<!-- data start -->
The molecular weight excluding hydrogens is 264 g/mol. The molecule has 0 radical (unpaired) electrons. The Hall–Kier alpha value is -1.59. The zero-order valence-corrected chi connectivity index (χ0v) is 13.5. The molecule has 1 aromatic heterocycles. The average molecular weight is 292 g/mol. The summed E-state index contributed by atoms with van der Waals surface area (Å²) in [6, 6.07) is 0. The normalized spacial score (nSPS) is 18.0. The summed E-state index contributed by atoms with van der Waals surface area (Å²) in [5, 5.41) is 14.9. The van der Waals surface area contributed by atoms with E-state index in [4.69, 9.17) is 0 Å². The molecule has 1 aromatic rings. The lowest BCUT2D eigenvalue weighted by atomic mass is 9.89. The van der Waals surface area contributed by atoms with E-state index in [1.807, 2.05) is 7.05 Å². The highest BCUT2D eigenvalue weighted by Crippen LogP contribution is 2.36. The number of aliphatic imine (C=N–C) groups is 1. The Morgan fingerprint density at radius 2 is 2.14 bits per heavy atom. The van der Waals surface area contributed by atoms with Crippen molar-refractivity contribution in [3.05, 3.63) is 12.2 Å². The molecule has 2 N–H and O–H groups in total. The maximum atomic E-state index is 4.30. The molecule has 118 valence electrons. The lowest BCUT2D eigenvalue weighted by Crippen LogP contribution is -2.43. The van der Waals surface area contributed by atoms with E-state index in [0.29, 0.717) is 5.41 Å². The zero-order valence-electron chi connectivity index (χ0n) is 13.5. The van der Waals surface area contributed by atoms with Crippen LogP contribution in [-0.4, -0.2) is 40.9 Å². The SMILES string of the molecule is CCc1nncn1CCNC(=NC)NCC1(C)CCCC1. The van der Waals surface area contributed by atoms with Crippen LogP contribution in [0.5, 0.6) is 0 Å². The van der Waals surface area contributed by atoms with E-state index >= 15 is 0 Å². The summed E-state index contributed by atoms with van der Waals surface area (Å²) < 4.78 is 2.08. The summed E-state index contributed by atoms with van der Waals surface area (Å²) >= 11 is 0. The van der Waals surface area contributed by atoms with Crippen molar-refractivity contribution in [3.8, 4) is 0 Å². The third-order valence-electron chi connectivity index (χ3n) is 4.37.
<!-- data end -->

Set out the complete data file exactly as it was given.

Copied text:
The molecular weight excluding hydrogens is 264 g/mol. The molecule has 0 radical (unpaired) electrons. The Hall–Kier alpha value is -1.59. The zero-order valence-corrected chi connectivity index (χ0v) is 13.5. The molecule has 1 aromatic heterocycles. The average molecular weight is 292 g/mol. The summed E-state index contributed by atoms with van der Waals surface area (Å²) in [6, 6.07) is 0. The normalized spacial score (nSPS) is 18.0. The summed E-state index contributed by atoms with van der Waals surface area (Å²) in [5, 5.41) is 14.9. The van der Waals surface area contributed by atoms with E-state index in [4.69, 9.17) is 0 Å². The molecule has 1 aromatic rings. The lowest BCUT2D eigenvalue weighted by atomic mass is 9.89. The van der Waals surface area contributed by atoms with E-state index in [1.807, 2.05) is 7.05 Å². The highest BCUT2D eigenvalue weighted by Crippen LogP contribution is 2.36. The number of aliphatic imine (C=N–C) groups is 1. The Morgan fingerprint density at radius 2 is 2.14 bits per heavy atom. The van der Waals surface area contributed by atoms with Crippen molar-refractivity contribution in [3.05, 3.63) is 12.2 Å². The molecule has 2 N–H and O–H groups in total. The maximum atomic E-state index is 4.30. The molecule has 118 valence electrons. The lowest BCUT2D eigenvalue weighted by Crippen LogP contribution is -2.43. The van der Waals surface area contributed by atoms with E-state index in [0.29, 0.717) is 5.41 Å². The zero-order valence-electron chi connectivity index (χ0n) is 13.5. The van der Waals surface area contributed by atoms with Crippen LogP contribution in [-0.4, -0.2) is 40.9 Å². The SMILES string of the molecule is CCc1nncn1CCNC(=NC)NCC1(C)CCCC1. The van der Waals surface area contributed by atoms with Crippen LogP contribution in [0.5, 0.6) is 0 Å². The van der Waals surface area contributed by atoms with E-state index >= 15 is 0 Å². The summed E-state index contributed by atoms with van der Waals surface area (Å²) < 4.78 is 2.08. The summed E-state index contributed by atoms with van der Waals surface area (Å²) >= 11 is 0. The van der Waals surface area contributed by atoms with Crippen molar-refractivity contribution in [3.8, 4) is 0 Å². The third-order valence-electron chi connectivity index (χ3n) is 4.37.